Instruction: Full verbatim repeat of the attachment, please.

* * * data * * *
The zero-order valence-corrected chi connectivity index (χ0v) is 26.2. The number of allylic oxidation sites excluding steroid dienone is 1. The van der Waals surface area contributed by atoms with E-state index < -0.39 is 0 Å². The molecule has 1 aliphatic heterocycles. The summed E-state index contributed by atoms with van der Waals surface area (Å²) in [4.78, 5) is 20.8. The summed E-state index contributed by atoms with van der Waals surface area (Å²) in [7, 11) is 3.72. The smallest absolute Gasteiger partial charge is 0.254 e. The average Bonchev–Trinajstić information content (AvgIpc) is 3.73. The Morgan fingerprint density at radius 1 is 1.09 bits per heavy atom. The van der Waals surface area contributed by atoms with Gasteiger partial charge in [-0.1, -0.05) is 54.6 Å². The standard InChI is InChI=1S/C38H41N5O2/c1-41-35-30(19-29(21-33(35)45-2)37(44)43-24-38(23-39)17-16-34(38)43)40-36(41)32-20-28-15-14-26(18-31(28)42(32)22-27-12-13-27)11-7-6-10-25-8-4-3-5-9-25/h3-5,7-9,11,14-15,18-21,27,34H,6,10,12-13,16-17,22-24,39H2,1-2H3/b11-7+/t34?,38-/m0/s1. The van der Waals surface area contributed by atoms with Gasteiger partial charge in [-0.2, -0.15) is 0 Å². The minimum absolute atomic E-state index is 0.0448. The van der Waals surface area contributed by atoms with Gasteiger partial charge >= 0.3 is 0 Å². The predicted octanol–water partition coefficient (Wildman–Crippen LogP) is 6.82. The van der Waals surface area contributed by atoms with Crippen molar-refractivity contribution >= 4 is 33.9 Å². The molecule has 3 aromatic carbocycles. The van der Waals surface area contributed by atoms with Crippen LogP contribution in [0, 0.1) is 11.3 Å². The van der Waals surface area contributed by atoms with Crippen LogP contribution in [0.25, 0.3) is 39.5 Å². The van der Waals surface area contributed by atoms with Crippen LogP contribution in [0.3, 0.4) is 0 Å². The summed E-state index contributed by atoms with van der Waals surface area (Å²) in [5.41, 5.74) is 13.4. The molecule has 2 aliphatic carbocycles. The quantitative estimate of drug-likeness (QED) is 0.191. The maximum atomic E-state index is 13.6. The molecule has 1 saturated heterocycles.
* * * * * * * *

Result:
The zero-order valence-corrected chi connectivity index (χ0v) is 26.2. The number of allylic oxidation sites excluding steroid dienone is 1. The van der Waals surface area contributed by atoms with E-state index < -0.39 is 0 Å². The molecule has 1 aliphatic heterocycles. The summed E-state index contributed by atoms with van der Waals surface area (Å²) in [4.78, 5) is 20.8. The summed E-state index contributed by atoms with van der Waals surface area (Å²) in [7, 11) is 3.72. The smallest absolute Gasteiger partial charge is 0.254 e. The average Bonchev–Trinajstić information content (AvgIpc) is 3.73. The Morgan fingerprint density at radius 1 is 1.09 bits per heavy atom. The van der Waals surface area contributed by atoms with Gasteiger partial charge in [-0.1, -0.05) is 54.6 Å². The standard InChI is InChI=1S/C38H41N5O2/c1-41-35-30(19-29(21-33(35)45-2)37(44)43-24-38(23-39)17-16-34(38)43)40-36(41)32-20-28-15-14-26(18-31(28)42(32)22-27-12-13-27)11-7-6-10-25-8-4-3-5-9-25/h3-5,7-9,11,14-15,18-21,27,34H,6,10,12-13,16-17,22-24,39H2,1-2H3/b11-7+/t34?,38-/m0/s1. The van der Waals surface area contributed by atoms with Gasteiger partial charge in [-0.2, -0.15) is 0 Å². The minimum absolute atomic E-state index is 0.0448. The van der Waals surface area contributed by atoms with Gasteiger partial charge >= 0.3 is 0 Å². The predicted octanol–water partition coefficient (Wildman–Crippen LogP) is 6.82. The van der Waals surface area contributed by atoms with Crippen molar-refractivity contribution >= 4 is 33.9 Å². The molecule has 3 aromatic carbocycles. The van der Waals surface area contributed by atoms with Crippen LogP contribution in [0, 0.1) is 11.3 Å². The van der Waals surface area contributed by atoms with Crippen LogP contribution in [0.25, 0.3) is 39.5 Å². The van der Waals surface area contributed by atoms with Crippen LogP contribution in [0.3, 0.4) is 0 Å². The summed E-state index contributed by atoms with van der Waals surface area (Å²) in [5.41, 5.74) is 13.4. The molecule has 2 aliphatic carbocycles. The quantitative estimate of drug-likeness (QED) is 0.191. The maximum atomic E-state index is 13.6. The molecule has 1 saturated heterocycles.